As climate report downplays human impact, scientists struggle to speak freely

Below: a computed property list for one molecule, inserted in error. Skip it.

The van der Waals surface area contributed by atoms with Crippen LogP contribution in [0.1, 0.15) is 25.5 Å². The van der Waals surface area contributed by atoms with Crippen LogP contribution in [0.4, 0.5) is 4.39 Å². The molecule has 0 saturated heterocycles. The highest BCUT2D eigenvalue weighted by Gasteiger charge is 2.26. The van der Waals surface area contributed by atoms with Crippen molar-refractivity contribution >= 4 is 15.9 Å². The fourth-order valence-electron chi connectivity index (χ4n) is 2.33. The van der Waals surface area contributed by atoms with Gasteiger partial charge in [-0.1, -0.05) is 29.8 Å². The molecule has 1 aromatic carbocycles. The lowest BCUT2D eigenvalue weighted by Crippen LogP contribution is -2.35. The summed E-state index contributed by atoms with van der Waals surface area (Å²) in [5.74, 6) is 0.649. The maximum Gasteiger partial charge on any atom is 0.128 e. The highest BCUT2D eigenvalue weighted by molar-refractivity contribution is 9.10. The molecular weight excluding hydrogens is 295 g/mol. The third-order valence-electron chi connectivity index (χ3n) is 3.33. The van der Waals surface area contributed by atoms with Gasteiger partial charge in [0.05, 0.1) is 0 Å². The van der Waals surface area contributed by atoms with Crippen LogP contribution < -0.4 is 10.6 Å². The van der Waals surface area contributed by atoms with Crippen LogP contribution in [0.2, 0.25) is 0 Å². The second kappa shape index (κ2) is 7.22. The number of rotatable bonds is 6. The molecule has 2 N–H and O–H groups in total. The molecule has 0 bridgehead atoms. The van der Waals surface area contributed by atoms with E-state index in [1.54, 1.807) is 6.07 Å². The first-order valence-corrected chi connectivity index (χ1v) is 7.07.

The U.N.’s new climate report will apparently lower the estimate of human impact on global warming by 25 percent. Skeptics may salivate, but as a top U.K. scientist says, “The bottom line is that the climate is still warming while our greenhouse-gas emissions have accelerated, so we are storing up problems for ourselves in the future.” Hate it when scientists say stuff like that? Try muzzling! U.S. investigators continue to unearth claims of Bush administration censorship of climate researchers. National Oceanic and Atmospheric Administration senior scientist Pieter Tans says his supervisor told him not to utter the word “Kyoto” and barred him from using the phrase “climate change” in lecture titles at a carbon dioxide conference. While the boss equivocates, Tans remains unmoved by the fear of being demoted to chief swab licker. “Whatever the consequences are, I will tell [investigators] what my experiences have been,” he says. “Whether anyone likes it or not, I don’t care.”